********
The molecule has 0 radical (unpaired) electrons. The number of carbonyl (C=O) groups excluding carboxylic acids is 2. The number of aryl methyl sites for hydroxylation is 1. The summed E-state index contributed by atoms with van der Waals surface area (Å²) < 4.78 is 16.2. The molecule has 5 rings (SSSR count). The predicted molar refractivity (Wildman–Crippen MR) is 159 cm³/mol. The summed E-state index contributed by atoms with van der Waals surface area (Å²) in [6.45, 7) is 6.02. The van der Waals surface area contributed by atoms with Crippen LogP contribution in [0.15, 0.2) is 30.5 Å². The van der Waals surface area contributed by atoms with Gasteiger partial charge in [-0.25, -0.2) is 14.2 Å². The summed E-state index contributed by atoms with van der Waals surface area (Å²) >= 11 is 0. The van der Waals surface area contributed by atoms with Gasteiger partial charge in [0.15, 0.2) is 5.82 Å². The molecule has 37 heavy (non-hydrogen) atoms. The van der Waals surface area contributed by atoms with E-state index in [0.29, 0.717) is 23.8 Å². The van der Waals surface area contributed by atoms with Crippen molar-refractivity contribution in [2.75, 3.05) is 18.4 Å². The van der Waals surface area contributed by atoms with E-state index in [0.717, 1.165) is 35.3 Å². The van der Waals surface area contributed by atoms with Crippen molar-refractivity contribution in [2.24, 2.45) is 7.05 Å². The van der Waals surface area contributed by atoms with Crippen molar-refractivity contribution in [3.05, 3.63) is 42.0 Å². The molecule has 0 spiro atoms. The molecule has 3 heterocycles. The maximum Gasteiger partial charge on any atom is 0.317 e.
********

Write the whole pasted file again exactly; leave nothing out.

The molecule has 0 radical (unpaired) electrons. The number of carbonyl (C=O) groups excluding carboxylic acids is 2. The number of aryl methyl sites for hydroxylation is 1. The summed E-state index contributed by atoms with van der Waals surface area (Å²) < 4.78 is 16.2. The molecule has 5 rings (SSSR count). The predicted molar refractivity (Wildman–Crippen MR) is 159 cm³/mol. The summed E-state index contributed by atoms with van der Waals surface area (Å²) in [6.45, 7) is 6.02. The van der Waals surface area contributed by atoms with Crippen LogP contribution in [0.15, 0.2) is 30.5 Å². The van der Waals surface area contributed by atoms with Gasteiger partial charge in [-0.25, -0.2) is 14.2 Å². The summed E-state index contributed by atoms with van der Waals surface area (Å²) >= 11 is 0. The van der Waals surface area contributed by atoms with Gasteiger partial charge in [0.15, 0.2) is 5.82 Å². The molecule has 37 heavy (non-hydrogen) atoms. The van der Waals surface area contributed by atoms with E-state index in [0.29, 0.717) is 23.8 Å². The van der Waals surface area contributed by atoms with Crippen molar-refractivity contribution in [2.75, 3.05) is 18.4 Å². The van der Waals surface area contributed by atoms with E-state index in [0.717, 1.165) is 35.3 Å². The van der Waals surface area contributed by atoms with Crippen molar-refractivity contribution in [2.24, 2.45) is 7.05 Å². The van der Waals surface area contributed by atoms with Crippen molar-refractivity contribution in [3.05, 3.63) is 42.0 Å². The molecule has 0 spiro atoms. The molecule has 3 heterocycles. The maximum Gasteiger partial charge on any atom is 0.317 e.